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of colonization so lamentably exhibited by Lushington, and the Right Honourable Stephen President Johnson, and so malignantly imi. Lushington, tated by the London Times, will I believe be I heartily concur with the spirit which seems a failure. The propositions similar in character to animate the humane people of England in which have been put forth during many many their labours for the poor freed people of our years have been complete failures. Coloniza country. Several weeks ago I wrote a letter zation for the freed negroes at this period of to the Honourable C. A. Dana, giving him the their history is most wicked in its conception results of my observation during the last four and I hope is destined to an early death. years of war, touching the political, social and Wendell Phillips, Esq., delivered a speech at mental condition of the South, and have Boston, U.S. on the 17th of October. It is requested him to lend you a copy of his most forcible, and eloquent, every line of it admirable journal containing it, the Chicago "the truth, the whole truth, and nothing but Rupublican. the truth.” He speaks with genuine knowledge With great respect believe me, of the negro race, and with equal knowledge
Very respectfully, of his own race. He speaks for us, and of us
Your obedient Servant, as he has a right to do; no moment during the
J. H. Wilson, Maj.-Gen. Vols. history of the negro was ever so critical as the present. Mr. Phillips is more than equal to
A NATION'S TRUE GLORY. the hour; that man has more moral courage
The wisest prince that ever sat upon a than almost an army of ordinary men. Negro throne hath told us, that righteousness' eralts character is not unfrequently supposed to be a nation. (Prov. xiv, 34.) It is not valour delineated by a class of vulgar men called in war, but righteousness; it is not policy in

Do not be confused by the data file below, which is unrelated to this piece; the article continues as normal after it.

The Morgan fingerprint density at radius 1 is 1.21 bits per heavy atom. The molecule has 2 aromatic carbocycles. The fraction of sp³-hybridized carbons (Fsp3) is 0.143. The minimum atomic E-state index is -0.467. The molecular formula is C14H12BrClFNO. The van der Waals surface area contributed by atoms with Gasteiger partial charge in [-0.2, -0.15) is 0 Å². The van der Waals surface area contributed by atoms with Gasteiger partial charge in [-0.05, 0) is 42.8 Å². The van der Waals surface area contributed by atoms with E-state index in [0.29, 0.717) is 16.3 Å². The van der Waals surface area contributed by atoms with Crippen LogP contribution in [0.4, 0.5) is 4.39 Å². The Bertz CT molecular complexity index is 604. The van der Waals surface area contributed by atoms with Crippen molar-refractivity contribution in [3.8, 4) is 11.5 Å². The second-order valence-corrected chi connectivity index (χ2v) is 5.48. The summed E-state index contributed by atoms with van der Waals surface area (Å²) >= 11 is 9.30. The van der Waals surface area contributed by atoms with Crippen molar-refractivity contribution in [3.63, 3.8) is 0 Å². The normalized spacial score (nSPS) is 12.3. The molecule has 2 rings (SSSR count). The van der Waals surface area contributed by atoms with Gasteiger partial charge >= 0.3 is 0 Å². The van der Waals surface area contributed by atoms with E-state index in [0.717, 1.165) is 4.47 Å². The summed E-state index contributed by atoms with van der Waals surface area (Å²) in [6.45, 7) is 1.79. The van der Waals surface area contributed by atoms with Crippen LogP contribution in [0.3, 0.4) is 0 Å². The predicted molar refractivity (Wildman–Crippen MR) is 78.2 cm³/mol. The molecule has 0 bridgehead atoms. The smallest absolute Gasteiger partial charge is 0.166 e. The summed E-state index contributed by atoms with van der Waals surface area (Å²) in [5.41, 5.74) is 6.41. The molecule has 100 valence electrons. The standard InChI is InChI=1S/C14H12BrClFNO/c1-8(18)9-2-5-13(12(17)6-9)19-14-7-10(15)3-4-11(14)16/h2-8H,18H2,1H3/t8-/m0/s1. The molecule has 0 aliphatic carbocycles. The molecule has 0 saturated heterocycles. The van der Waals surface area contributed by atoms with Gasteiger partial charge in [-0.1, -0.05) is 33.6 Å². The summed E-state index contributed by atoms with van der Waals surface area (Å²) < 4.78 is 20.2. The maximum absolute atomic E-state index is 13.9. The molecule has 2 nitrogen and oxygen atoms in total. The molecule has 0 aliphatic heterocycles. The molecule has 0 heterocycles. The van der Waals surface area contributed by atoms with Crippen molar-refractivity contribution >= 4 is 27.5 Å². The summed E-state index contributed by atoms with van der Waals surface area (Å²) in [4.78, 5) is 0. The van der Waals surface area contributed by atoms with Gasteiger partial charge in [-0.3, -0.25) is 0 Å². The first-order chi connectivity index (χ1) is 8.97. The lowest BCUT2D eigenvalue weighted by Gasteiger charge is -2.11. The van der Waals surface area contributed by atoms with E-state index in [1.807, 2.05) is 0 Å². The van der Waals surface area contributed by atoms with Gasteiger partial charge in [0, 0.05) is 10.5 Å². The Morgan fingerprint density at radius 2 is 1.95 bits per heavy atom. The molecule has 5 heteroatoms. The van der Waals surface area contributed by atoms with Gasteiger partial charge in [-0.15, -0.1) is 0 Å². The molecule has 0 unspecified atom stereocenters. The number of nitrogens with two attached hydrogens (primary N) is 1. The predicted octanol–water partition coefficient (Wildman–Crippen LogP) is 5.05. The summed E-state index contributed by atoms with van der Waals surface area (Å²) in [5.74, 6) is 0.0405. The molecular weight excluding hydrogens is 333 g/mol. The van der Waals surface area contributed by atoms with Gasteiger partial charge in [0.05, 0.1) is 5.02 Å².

'Ethiopian Minstrels,”. or the negro-hating government, but righteousness ; it is not witti. press on both sides of the Atlantic. To those ness of invention, but righteousness; it is not who wish to know something of the negro civility in behaviour, but righteousness; it is character from one who has studied it well for not antiquity of forms, but righteousness; it many years, and who has had an opportunity is not largeness of dominion, but righteousness ; to learn something of the bitterness and agony nor it is not greatness of command, but Rigilthrough which the negro has been forced to TEOUSNESS that is the honour and the safety, pass, I again ask both friend and foe of the that is the renown and security of a nation. negro to read that most opportune speech. At That nation that cxalts righteousness, that the present moment some portion of the nation shall be certainly exalted by righteous. influential press of England and the United ness. It is not Ahithophel's policy; it is not States are doing all they can to make the negro Jeroboam's calves in Dan and Bethel; it is the scorn of the civilized world, as if the negro not Jehu's pompous zeal; it is not Goliath's had not received his full cup of bitterness.
sword; it is not rich mines of gold and silver, “We sue for simple justice at your hands
nor magazines, nor armies, nor counsels, nor Nought else we ask nor less will have.” fleets, nor forts,—but justice and righteousness
Saran P. REMOND.
that exalts a nation, and that will make a
inean people to become a great, a glorious, Wilmington, Delaware, and a famous people in the world. The world
Dec. 31st, 1865. is a ring, and righteousness is the diamond in My Dear Sir,
that ring; the world is a body, and righteous. Your very kind letter of Nov. 25th has just ness and justice is the soul of that body. Ah, reached me here; please accept for yourself England! England! so long as judgment runs and for those for whom you write, my thanks down as waters in the midst of thee, and righfor the kind expressions of your letter. teousness as a mighty stream, thou shalt not